Unfortunately, the tree produces numerous seed pods that are trashy in the landscape when they fall. The tree harbors insect including webworm and a vascular wilt disease that eventually causes the trees death. Although short-lived (10 to 20 years), Mimosa is popular for use as a terrace or patio tree for its light shade and tropical look but also produces a honey-dew drip on property underneath.
The trunk, bark, and branches can be a major problem in the landscape. Its trunk bark is thin and easily damaged from mechanical impact. Branches on mimosa droop as the tree grows and will require pruning for vehicular or pedestrian clearance beneath the canopy multiple trunks. Breakage is always a problem with this multi-trunked tree either at each crotch due to poor collar formation, or the wood itself is weak and tends to break.
The litter problem of the blooms, leaves, and especially the long seed pods requires consideration when planting this tree. Again, the wood is brittle and has a tendency to break during storms though usually, the wood is not heavy enough to cause damage. Typically, most of the root system grows from only two or three large-diameter roots originating at the base of the trunk. These can raise walks and patios as they grow in diameter and makes for poor transplanting success as the tree grows larger.
Unfortunately, Mimosa vascular wilt is becoming a very widespread problem in many areas of the country and has killed many roadside trees. Despite its picturesque growth habit and its beauty when in bloom, some cities have passed ordinances outlawing further planting of this species due to its weed potential and wilt disease problem.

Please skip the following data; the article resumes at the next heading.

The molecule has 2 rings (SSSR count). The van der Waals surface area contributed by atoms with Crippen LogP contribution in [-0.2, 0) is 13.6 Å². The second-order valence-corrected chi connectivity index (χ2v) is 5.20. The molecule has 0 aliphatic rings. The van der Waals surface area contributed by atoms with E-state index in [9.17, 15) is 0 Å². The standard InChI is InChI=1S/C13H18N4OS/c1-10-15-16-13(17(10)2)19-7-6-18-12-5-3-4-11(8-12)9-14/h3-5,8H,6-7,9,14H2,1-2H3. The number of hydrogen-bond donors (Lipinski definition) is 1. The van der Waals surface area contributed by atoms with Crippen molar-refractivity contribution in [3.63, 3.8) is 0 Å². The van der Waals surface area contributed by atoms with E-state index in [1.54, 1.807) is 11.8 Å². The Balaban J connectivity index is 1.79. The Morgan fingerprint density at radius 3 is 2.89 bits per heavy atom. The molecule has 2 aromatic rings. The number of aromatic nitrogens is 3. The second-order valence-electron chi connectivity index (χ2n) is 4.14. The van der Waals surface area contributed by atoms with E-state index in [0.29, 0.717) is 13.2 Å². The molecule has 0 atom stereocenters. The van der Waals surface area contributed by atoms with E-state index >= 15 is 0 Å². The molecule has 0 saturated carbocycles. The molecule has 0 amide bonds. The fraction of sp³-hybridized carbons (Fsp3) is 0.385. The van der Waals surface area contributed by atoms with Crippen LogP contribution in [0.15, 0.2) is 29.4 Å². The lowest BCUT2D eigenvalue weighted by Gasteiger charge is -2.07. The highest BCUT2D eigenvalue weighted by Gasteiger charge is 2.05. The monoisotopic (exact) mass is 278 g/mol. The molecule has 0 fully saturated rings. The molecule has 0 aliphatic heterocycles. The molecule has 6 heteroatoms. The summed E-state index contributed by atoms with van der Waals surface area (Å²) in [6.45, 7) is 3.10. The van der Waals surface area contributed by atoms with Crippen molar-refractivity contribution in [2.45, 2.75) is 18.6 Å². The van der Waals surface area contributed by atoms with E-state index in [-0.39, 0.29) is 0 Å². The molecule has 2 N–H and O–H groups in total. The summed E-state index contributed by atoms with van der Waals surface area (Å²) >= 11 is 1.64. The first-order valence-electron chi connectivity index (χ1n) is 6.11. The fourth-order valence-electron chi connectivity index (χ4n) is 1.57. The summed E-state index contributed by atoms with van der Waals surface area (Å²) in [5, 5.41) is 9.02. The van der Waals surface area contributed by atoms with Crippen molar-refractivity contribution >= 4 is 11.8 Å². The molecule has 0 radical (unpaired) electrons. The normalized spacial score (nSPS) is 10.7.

Silk tree has showy and fragrant pink flowers that are just over an inch long. These lovely pink flowers resemble pompoms, all of which are arranged in panicles at the ends of branches. These beautiful flowers appear in abundance from late April to early July creating a spectacular sight that enhances its popularity.
These flowers are the perfect color pink, they have a pleasant fragrance and are very attractive during spring and summer flowering. They can also be a mess on property under the tree.
The abundant fern-like leaf also adds a bit of magic and is unlike many, if any, of the North American native trees. These unique leaves make Mimosa popular to use as a terrace or patio tree for its light-filtering effect with "dappled shade and a tropical effect". Its deciduous (loses its leaves when dormant) nature allows the sun to warm during cold winters.
These leaves are finely divided, 5-8 inches long by about 3-4 inches wide, and alternate along the stems.
Last May, it was quite large, beautiful, and blooming. The branches were so full, they leaned low over my guests standing on my deck.
Several people lifted the branches up over their heads to walk under them.
This spring, the tree did not produce any leaves. The bark is peeling (but is this characteristic of a normal plant?).
Although I know the mimosa is very sensitive to touch, and often drops its leaves, I wonder if this tree is actually dead.
I want to cut down several known, dead trees in my backyard. I'd like to cut this one down, too, but I am unsure as to whether it is dead or not. It is in a beautiful location.
The description you provide does not give much hope as far as I can tell. The plant should have leafed out long ago. You might try scraping back the bark on some small branches to see if there is any green healthy tissue underneath. Also bend the small branches to see if they are still supple or if they have become dry and brittle. There is little you can do even if it is still alive except water during extended drought spells.
There are several possible causes of a mimosa tree's demise so it is difficult to speculate. Your County Extension Office may also be able to evaluate the current condition of the tree and perhaps suggest some possible causes.